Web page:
one would think that a company like Halliburton, whose supporters in the White House and the Pentagon say that they were given no-bid contracts because they are the only company with enough experience to handle the situation, would not respond to their overbilling and sub-standard performance as a response to difficult conditions.

We know the conditions are difficult, guys. That's supposed to be why you got the contracts - because you know how to handle them.

Which, you keep telling us, you don't.

Perhaps you could ask some of the military personnel you work with how to prepare food safely. It's the first thing they teach them when they join.

Lots of guys with GEDs manage it on considerably less than $28/day.

Hell, my eight year old could show them how to throw out food that's gone bad.
The Pentagon repeatedly warned contractor Halliburton-KBR that the food it served to US troops in Iraq was "dirty," as were as the kitchens it was served in, NBC News reported on Friday.

Halliburton-Kellogg Brown and Root's promises to improve "have not been followed through," according to a Pentagon report that warned "serious repercussions may result" if the contractor did not clean up.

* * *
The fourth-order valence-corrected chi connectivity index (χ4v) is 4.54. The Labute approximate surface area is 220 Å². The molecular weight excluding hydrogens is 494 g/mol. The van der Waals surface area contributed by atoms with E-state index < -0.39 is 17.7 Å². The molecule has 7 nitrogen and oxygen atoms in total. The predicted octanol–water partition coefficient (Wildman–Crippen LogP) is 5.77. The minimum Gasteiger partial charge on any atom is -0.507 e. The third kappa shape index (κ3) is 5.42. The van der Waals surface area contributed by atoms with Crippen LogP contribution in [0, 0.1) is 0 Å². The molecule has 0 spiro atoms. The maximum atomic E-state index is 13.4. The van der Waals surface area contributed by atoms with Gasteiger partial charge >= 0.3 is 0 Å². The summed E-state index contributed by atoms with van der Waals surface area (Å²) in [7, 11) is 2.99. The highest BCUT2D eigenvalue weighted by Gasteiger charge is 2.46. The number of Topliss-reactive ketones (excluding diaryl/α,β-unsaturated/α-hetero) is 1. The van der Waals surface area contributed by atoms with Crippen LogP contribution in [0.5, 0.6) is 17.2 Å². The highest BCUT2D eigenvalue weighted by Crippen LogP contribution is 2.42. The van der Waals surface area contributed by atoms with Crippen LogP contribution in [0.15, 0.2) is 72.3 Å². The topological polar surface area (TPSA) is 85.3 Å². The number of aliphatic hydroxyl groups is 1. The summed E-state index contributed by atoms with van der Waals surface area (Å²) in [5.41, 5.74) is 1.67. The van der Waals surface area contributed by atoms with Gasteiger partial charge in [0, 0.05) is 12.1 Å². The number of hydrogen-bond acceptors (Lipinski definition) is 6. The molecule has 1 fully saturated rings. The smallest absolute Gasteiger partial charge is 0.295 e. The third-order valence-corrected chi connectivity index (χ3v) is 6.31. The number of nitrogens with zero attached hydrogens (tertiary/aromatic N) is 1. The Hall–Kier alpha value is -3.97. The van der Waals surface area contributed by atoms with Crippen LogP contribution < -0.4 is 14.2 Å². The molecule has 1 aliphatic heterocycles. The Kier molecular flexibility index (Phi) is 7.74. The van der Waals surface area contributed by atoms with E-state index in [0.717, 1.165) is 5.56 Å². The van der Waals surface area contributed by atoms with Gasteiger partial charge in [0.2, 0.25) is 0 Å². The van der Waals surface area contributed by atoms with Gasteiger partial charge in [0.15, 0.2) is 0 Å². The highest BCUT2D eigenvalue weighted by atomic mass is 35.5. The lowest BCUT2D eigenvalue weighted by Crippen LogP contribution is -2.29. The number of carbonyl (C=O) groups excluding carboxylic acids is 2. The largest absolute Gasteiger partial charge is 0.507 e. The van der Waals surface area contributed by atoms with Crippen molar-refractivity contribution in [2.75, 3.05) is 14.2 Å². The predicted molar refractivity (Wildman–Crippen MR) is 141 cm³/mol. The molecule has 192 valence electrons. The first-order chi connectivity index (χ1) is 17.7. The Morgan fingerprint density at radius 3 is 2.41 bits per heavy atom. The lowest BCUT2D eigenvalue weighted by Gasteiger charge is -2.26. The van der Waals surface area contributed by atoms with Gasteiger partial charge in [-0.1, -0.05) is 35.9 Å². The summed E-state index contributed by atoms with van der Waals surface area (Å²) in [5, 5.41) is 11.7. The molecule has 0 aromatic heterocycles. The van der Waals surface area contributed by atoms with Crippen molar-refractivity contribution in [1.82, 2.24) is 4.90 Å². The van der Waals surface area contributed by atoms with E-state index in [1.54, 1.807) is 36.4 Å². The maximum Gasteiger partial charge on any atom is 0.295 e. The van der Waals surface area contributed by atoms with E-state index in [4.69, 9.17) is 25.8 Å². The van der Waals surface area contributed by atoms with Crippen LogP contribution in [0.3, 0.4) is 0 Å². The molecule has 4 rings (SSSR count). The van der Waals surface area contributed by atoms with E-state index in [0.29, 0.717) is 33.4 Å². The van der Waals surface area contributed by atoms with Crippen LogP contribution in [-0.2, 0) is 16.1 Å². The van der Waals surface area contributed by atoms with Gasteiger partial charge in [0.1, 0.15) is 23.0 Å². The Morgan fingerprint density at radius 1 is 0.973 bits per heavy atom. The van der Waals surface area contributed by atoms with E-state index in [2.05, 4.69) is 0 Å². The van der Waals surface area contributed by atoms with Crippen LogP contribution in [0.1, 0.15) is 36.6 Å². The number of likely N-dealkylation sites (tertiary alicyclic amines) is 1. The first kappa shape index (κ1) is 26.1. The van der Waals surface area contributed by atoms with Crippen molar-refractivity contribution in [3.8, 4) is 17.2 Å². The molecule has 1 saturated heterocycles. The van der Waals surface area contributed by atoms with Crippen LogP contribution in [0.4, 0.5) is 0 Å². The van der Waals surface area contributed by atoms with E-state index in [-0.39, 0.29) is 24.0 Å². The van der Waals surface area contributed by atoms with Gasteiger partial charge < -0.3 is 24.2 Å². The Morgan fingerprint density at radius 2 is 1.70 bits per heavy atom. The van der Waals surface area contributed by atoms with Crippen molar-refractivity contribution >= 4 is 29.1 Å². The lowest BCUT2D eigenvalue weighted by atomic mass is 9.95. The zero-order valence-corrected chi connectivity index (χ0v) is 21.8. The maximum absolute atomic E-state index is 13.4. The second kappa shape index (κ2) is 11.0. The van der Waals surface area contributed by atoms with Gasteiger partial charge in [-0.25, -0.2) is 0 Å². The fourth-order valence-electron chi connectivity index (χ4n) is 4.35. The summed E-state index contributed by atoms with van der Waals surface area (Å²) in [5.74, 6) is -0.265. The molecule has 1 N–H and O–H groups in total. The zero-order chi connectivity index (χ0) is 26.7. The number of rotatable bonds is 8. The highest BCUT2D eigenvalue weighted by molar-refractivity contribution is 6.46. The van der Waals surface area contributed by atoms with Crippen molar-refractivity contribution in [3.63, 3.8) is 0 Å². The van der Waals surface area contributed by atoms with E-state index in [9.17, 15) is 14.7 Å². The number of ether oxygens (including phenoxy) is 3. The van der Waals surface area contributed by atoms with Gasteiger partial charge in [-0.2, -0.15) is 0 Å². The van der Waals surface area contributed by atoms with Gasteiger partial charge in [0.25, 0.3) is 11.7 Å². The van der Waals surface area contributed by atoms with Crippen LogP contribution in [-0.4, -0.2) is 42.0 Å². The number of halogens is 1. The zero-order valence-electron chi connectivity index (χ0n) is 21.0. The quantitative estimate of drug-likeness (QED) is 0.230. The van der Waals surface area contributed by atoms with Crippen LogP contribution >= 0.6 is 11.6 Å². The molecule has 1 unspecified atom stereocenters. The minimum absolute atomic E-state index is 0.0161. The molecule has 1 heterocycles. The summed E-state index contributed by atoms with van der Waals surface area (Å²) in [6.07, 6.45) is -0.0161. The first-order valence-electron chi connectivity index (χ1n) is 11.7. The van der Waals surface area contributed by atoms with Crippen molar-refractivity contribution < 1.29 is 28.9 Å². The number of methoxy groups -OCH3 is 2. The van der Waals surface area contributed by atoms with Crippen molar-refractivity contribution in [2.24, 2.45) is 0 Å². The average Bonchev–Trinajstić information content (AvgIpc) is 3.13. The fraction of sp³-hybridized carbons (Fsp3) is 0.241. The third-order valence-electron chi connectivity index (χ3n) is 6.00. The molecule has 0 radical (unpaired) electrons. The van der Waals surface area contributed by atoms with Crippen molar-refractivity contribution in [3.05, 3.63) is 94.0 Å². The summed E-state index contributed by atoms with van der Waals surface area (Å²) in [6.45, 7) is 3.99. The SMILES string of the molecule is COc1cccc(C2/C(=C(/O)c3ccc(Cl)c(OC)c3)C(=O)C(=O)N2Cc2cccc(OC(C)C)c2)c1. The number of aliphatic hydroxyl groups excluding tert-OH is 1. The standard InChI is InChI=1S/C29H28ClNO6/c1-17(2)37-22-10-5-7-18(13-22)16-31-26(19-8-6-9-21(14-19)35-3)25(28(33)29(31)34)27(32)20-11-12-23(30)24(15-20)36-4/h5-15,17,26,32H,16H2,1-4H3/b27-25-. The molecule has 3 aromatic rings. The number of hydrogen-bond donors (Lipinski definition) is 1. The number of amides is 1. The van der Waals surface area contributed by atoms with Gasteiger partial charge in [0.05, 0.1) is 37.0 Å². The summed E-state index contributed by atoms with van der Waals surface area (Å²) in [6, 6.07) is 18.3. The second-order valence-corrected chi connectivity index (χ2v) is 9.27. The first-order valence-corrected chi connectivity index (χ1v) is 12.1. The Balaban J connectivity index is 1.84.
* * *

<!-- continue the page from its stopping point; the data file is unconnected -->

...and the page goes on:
The Pentagon reported finding "blood all over the floor," "dirty pans," "dirty grills," "dirty salad bars" and "rotting meats ... and vegetables" in four of the military messes the company operates in Iraq, NBC said, citing Pentagon documents.

The report came as President George W. Bush fended off Pentagon reports that Halliburton-KBR overcharged US$61 million for gasoline it sold the military in Iraq. Dick Cheney ran Halliburton for five years until becoming vice president.

The company feeds 110,000 US and coalition troops daily at a cost of US$28 per troop per day, NBC said.

The Pentagon found unclean conditions at four locations in Iraq, including one in Baghdad and two in Tikrit. Even the mess hall where Bush served troops their Thanksgiving dinner was dirty in August, September and October, according to NBC.


Halliburton-Kellogg Brown and Root told NBC that "hostile conditions" pose special challenges as they served the 21 million meals so far to the troops at 45 sites in Iraq.

via the Agonist


Dec. 14th, 2003 09:15 pm
sisyphusshrugged: (Default)
Remember last week's essay in the Times Magazine about how we need a dictatorship of taste in choosing the 9/11 memorial, not some tacky proletariat memorial design competition?
An essay and a picture caption last Sunday about memorial designs for the World Trade Center site referred incorrectly to the selection of the design of the Gateway Arch in St. Louis by Eero Saarinen, cited as an example of the way a landmark design should be chosen. The work was the winner of the Jefferson National Expansion Memorial design competition. It was not a direct commission.